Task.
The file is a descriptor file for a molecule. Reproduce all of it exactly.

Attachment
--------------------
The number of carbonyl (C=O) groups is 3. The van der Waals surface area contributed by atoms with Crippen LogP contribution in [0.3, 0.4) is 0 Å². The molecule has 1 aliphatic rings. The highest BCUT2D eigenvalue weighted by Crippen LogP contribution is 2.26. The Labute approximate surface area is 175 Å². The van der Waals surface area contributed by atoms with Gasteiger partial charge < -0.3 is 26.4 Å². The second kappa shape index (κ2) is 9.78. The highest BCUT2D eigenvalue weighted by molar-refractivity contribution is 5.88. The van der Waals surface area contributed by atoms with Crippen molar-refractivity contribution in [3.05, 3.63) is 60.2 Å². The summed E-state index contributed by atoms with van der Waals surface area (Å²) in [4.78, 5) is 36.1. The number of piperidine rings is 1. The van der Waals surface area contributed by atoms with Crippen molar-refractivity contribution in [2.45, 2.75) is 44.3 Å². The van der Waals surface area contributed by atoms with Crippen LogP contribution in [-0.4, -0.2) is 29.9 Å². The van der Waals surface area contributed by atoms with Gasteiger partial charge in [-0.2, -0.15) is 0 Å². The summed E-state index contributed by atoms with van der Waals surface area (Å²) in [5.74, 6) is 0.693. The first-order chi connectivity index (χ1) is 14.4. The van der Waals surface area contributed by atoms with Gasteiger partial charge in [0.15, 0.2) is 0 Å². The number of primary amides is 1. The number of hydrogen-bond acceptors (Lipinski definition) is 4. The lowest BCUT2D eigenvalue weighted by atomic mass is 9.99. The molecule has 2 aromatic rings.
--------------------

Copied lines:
The number of carbonyl (C=O) groups is 3. The van der Waals surface area contributed by atoms with Crippen LogP contribution in [0.3, 0.4) is 0 Å². The molecule has 1 aliphatic rings. The highest BCUT2D eigenvalue weighted by Crippen LogP contribution is 2.26. The Labute approximate surface area is 175 Å². The van der Waals surface area contributed by atoms with Gasteiger partial charge < -0.3 is 26.4 Å². The second kappa shape index (κ2) is 9.78. The highest BCUT2D eigenvalue weighted by molar-refractivity contribution is 5.88. The van der Waals surface area contributed by atoms with Crippen molar-refractivity contribution in [3.05, 3.63) is 60.2 Å². The summed E-state index contributed by atoms with van der Waals surface area (Å²) in [4.78, 5) is 36.1. The number of piperidine rings is 1. The van der Waals surface area contributed by atoms with Crippen molar-refractivity contribution in [2.45, 2.75) is 44.3 Å². The van der Waals surface area contributed by atoms with Crippen LogP contribution in [-0.4, -0.2) is 29.9 Å². The van der Waals surface area contributed by atoms with Gasteiger partial charge in [-0.2, -0.15) is 0 Å². The summed E-state index contributed by atoms with van der Waals surface area (Å²) in [5.74, 6) is 0.693. The first-order chi connectivity index (χ1) is 14.4. The van der Waals surface area contributed by atoms with Gasteiger partial charge in [0.15, 0.2) is 0 Å². The number of primary amides is 1. The number of hydrogen-bond acceptors (Lipinski definition) is 4. The lowest BCUT2D eigenvalue weighted by atomic mass is 9.99. The molecule has 2 aromatic rings.